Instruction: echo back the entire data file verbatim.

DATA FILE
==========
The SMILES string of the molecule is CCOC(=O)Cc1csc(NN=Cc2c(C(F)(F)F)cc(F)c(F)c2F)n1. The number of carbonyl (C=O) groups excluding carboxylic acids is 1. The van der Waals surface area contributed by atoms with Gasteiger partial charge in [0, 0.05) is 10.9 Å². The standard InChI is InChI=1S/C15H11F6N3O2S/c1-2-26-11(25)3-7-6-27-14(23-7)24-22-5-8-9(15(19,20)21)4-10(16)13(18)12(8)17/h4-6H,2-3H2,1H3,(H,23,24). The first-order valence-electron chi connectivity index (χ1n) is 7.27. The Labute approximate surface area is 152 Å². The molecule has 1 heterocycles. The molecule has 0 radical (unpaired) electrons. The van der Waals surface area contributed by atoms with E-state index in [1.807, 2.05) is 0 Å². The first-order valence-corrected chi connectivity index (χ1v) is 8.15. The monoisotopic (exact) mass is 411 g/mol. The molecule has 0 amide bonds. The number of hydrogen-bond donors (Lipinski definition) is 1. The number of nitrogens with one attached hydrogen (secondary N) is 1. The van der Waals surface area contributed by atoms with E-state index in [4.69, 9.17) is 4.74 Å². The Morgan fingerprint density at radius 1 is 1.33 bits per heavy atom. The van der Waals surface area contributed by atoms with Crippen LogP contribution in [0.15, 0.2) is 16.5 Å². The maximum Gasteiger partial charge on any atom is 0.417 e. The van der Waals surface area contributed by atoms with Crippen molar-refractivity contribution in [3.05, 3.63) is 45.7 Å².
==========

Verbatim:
The SMILES string of the molecule is CCOC(=O)Cc1csc(NN=Cc2c(C(F)(F)F)cc(F)c(F)c2F)n1. The number of carbonyl (C=O) groups excluding carboxylic acids is 1. The van der Waals surface area contributed by atoms with Gasteiger partial charge in [0, 0.05) is 10.9 Å². The standard InChI is InChI=1S/C15H11F6N3O2S/c1-2-26-11(25)3-7-6-27-14(23-7)24-22-5-8-9(15(19,20)21)4-10(16)13(18)12(8)17/h4-6H,2-3H2,1H3,(H,23,24). The first-order valence-electron chi connectivity index (χ1n) is 7.27. The Labute approximate surface area is 152 Å². The molecule has 1 heterocycles. The molecule has 0 radical (unpaired) electrons. The van der Waals surface area contributed by atoms with E-state index in [1.807, 2.05) is 0 Å². The first-order valence-corrected chi connectivity index (χ1v) is 8.15. The monoisotopic (exact) mass is 411 g/mol. The molecule has 0 amide bonds. The number of hydrogen-bond donors (Lipinski definition) is 1. The number of nitrogens with one attached hydrogen (secondary N) is 1. The van der Waals surface area contributed by atoms with E-state index in [4.69, 9.17) is 4.74 Å². The Morgan fingerprint density at radius 1 is 1.33 bits per heavy atom. The van der Waals surface area contributed by atoms with Crippen LogP contribution in [0.15, 0.2) is 16.5 Å². The maximum Gasteiger partial charge on any atom is 0.417 e. The van der Waals surface area contributed by atoms with Crippen molar-refractivity contribution in [3.05, 3.63) is 45.7 Å².